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If you want a career in pharmaceutical chemistry research, joining a PhD project at the Reading School of Pharmacy will put you on the right path.

This is a taster of some of the PhD projects you can be involved in at the University of Reading. To discuss the different projects available, please contact Dr Graeme Cottrell by emailing g.s.cottrell@reading.ac.uk.


CHEMICAL PROTEOMICS PROBES FOR CYSTEINE OXIDATION

With Dr Sarah Allman

The reversible oxidation of cysteine residues in proteins has been implicated in intracellular signalling events, activation of autophagy, protein folding and the maintenance of cellular redox balance. Oxidation reactions resulting in irreversible modifications are also associated with various disease states. As such, tools which allow us to identify proteins in the cell which are susceptible to oxidation have the potential to provide information about these processes.

This interdisciplinary project brings together elements of synthetic chemistry, analytical sciences and cell biology. It focusses on the design and synthesis of molecule probes to react with the initial product of this oxidation reaction, and examine the ability of these compounds to label proteins contain cysteine residues susceptible to oxidation.

DESIGN AND SYNTHESIS OF NOVEL CELLULAR IMAGING DYES

With Dr Sarah Allman

Within the cell, calcium ions act as a crucially important messenger, mediating a plethora of important signalling and signal transduction events. The ability to quantify and visualise the calcium status of the cell can therefore provide important insights into these pathways.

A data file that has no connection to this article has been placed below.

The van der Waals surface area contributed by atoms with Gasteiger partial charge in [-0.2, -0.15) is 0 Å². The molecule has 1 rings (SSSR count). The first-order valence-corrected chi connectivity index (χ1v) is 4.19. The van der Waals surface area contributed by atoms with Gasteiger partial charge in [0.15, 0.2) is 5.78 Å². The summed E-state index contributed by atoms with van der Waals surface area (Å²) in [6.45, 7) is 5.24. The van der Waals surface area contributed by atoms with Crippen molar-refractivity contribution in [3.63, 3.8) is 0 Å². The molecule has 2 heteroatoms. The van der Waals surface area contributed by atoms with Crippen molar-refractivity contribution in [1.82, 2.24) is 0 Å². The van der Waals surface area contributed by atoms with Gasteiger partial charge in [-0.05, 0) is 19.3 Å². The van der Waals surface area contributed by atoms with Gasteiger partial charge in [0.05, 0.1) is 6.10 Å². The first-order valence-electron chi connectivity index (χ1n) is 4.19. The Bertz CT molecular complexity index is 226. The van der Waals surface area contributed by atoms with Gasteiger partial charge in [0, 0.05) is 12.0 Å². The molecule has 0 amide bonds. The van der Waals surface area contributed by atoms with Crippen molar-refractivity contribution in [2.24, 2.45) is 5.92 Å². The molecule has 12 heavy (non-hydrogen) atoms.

Small molecule dyes which respond to the calcium status of the cell are often used to probe such events. As with all tools designed to probe biological systems, however, it is important they exert minimal adverse effects on the cell or influence the process under study.

In this interdisciplinary project, you will use a combination of synthetic chemistry, analytical sciences and cell biology methods to design and test a series of novel indicator dyes designed to quantify cellular calcium signalling events whilst preserving normal cellular functions.

INTEGRATED WORKFLOWS FOR GLYCOMICS

With Dr Sarah Allman

Defects in protein post-translational modifications have been linked to a variety of disease states and developmental disorders. Glycosylation (the process by which carbohydrates are linked to the surface of biomolecules) is one of the most commonly observed protein modifications. Changes in both in the sugars displayed upon the surface of proteins and those released from cellular degradation pathways can provide insights into disease states, cellular metabolism and factors influencing protein catabolism.